The Royal Canadian Mounted Police identified a man who died in Alberta for many years through genetic genealogy, which fascinated armchair detectives. Fifth Manor Learned.
The name of the victim is expected to be announced on Wednesday. On April 13, 1977, he was nicknamed Septic Tank Sam by the Royal Canadian Mounted Police after he was found in a septic tank on a rural farm on the outskirts of Toffield, Alta Province. . The farm is owned by the farm and was written by Mavis and Charlie McLeod, who have now passed away.
According to their daughter, she asked not to reveal her name for privacy reasons, and her father had been looking for a pump in the water tank. Instead, he found a brown shoe tied to his leg protruding from the mud.
“They found the body, so their memory of finding it is not good, so they never talked about it,” said their 65-year-old daughter who lives in Toffield.
“I always thought [the killer] It will be the locals, because they must know where the septic tank is. “
Her parents drove to the RCMP detachment and talked to the now retired RCMP sergeant. Ed Lammerts who accompanied them and another police officer to the scene.
Ramertz was a corporal in the RCMP detachment and is now 80 years old. When contacted by phone on June 23, Lammertz told Fifth Manor He doesn’t believe this case will be solved.
“He was dumped and they burned him to death,” he said. “You can’t tell if [the victim] Is it male or female. Who has the ability to attack such a person? It’s a bit difficult for me. “
According to newspaper reports at the time, an autopsy in 1977 showed that the victim had died of painful death. He was tied up, sexually cut by a sharp object, burned and beaten before being shot in the chest and head.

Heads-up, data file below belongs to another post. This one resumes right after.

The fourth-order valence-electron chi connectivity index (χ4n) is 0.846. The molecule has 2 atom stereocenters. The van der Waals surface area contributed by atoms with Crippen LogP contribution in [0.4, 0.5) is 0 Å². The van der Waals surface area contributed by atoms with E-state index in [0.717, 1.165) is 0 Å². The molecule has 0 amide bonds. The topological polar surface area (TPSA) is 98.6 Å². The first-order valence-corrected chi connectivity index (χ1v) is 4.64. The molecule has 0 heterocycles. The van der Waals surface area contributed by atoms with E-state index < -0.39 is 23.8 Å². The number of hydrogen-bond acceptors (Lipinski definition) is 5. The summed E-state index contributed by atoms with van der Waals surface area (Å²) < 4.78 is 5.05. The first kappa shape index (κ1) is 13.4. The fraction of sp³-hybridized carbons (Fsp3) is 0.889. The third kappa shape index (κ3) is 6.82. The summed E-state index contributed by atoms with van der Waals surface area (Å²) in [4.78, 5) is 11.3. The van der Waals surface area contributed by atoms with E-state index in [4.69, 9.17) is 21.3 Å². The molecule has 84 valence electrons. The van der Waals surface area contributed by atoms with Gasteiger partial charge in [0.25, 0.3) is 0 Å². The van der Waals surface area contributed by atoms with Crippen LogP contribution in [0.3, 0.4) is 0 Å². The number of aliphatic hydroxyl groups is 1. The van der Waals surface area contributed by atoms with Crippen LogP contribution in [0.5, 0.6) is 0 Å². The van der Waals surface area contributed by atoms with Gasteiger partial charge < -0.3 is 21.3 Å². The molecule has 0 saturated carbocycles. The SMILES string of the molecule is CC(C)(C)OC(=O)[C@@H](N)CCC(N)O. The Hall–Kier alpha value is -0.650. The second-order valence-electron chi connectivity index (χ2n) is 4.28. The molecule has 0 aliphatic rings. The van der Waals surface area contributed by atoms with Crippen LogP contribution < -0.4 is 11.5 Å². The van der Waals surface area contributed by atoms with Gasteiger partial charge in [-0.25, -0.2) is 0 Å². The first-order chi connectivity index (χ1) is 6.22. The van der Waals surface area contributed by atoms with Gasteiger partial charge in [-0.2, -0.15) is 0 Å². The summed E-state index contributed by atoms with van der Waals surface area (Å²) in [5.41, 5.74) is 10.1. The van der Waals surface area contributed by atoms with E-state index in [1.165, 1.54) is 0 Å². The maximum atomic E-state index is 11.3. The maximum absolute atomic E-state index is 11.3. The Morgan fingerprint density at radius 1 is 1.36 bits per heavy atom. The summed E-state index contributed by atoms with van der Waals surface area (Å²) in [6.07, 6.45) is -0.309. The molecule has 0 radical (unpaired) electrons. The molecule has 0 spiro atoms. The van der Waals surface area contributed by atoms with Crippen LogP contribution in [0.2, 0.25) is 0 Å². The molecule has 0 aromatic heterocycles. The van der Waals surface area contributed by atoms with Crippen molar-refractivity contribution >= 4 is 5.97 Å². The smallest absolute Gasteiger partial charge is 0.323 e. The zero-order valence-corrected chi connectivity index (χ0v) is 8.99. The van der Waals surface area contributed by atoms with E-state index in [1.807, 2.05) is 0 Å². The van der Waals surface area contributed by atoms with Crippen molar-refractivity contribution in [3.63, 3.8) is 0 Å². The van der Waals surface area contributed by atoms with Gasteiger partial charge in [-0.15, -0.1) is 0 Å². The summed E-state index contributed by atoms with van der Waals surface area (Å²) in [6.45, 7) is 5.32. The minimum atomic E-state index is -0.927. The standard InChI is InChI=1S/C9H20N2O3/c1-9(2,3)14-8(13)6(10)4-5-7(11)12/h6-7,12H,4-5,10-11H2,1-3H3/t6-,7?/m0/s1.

According to the Royal Canadian Mounted Police website, the victim was white, aged between 26 and 32 years old, about 5 feet 6 inches tall, of medium build, brown hair, and weighing about 154 pounds.
He was wearing a blue Levi’s shirt, gray T-shirt, blue jeans and brown shoes when he was found.
Body rolled into pieces
The corpse was wrapped in yellow sheets, tied with nylon rope, and then dumped upside down in a 1.8-meter-deep septic tank at McLeods Farm, which is about 65 kilometers southeast of Edmonton.
Ramertz said he believes the murderer is now dead, but said that if he is still alive, he is unlikely to face justice.
“how is it [are] Lammerts said. “Are you going to send an 82-year-old man to prison now?” An 82-year-old man killed someone 50 years ago. What do you do? ”
The RCMP Headquarters in Ottawa did not respond to a request to confirm that they have resolved the case.
David Mittelman, a geneticist and CEO of Othram Inc., a private laboratory in Texas, declined to comment on whether his company was involved.
Othram focuses on the recovery and analysis of human DNA from degraded or contaminated forensic evidence.They also conduct genealogical studies, trying to determine who the DNA belongs to for police agencies in Canada and the United States. They first Make headlines After they identified the unknown murderer of the 9-year-old Christine Jessop in 1984, they were in Canada.
McLeods’ daughter said she knew that the RCMP had started handling the case again in the past two years because she was asked to be interviewed.
Septic Sam is buried in an unmarked grave in Edmonton Cemetery.
If there are unidentified human remains from your town or city living with you, please send an email [email protected]. Fifth Manor A report on the gap in identifying unidentified human remains in Canada is being produced for the upcoming documentary.